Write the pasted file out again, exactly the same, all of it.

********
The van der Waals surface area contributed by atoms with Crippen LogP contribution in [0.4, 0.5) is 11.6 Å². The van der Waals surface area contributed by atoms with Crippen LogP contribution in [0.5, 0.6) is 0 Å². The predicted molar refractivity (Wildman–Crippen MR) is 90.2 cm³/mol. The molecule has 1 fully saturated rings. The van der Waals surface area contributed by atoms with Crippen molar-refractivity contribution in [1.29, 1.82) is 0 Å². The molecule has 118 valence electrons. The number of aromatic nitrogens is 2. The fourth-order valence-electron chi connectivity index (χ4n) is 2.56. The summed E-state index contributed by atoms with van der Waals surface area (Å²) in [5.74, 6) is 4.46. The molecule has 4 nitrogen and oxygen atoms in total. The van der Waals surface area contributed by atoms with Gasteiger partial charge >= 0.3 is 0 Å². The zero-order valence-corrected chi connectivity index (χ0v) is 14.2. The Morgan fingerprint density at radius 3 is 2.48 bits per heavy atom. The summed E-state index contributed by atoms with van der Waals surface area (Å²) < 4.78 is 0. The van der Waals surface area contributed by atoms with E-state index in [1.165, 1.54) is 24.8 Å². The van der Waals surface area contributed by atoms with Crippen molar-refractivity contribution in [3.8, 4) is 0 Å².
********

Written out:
The van der Waals surface area contributed by atoms with Crippen LogP contribution in [0.4, 0.5) is 11.6 Å². The van der Waals surface area contributed by atoms with Crippen LogP contribution in [0.5, 0.6) is 0 Å². The predicted molar refractivity (Wildman–Crippen MR) is 90.2 cm³/mol. The molecule has 1 fully saturated rings. The van der Waals surface area contributed by atoms with Crippen molar-refractivity contribution in [1.29, 1.82) is 0 Å². The molecule has 118 valence electrons. The number of aromatic nitrogens is 2. The fourth-order valence-electron chi connectivity index (χ4n) is 2.56. The summed E-state index contributed by atoms with van der Waals surface area (Å²) in [5.74, 6) is 4.46. The molecule has 4 nitrogen and oxygen atoms in total. The van der Waals surface area contributed by atoms with Gasteiger partial charge >= 0.3 is 0 Å². The zero-order valence-corrected chi connectivity index (χ0v) is 14.2. The Morgan fingerprint density at radius 3 is 2.48 bits per heavy atom. The summed E-state index contributed by atoms with van der Waals surface area (Å²) < 4.78 is 0. The van der Waals surface area contributed by atoms with E-state index in [1.165, 1.54) is 24.8 Å². The van der Waals surface area contributed by atoms with Crippen molar-refractivity contribution in [3.8, 4) is 0 Å².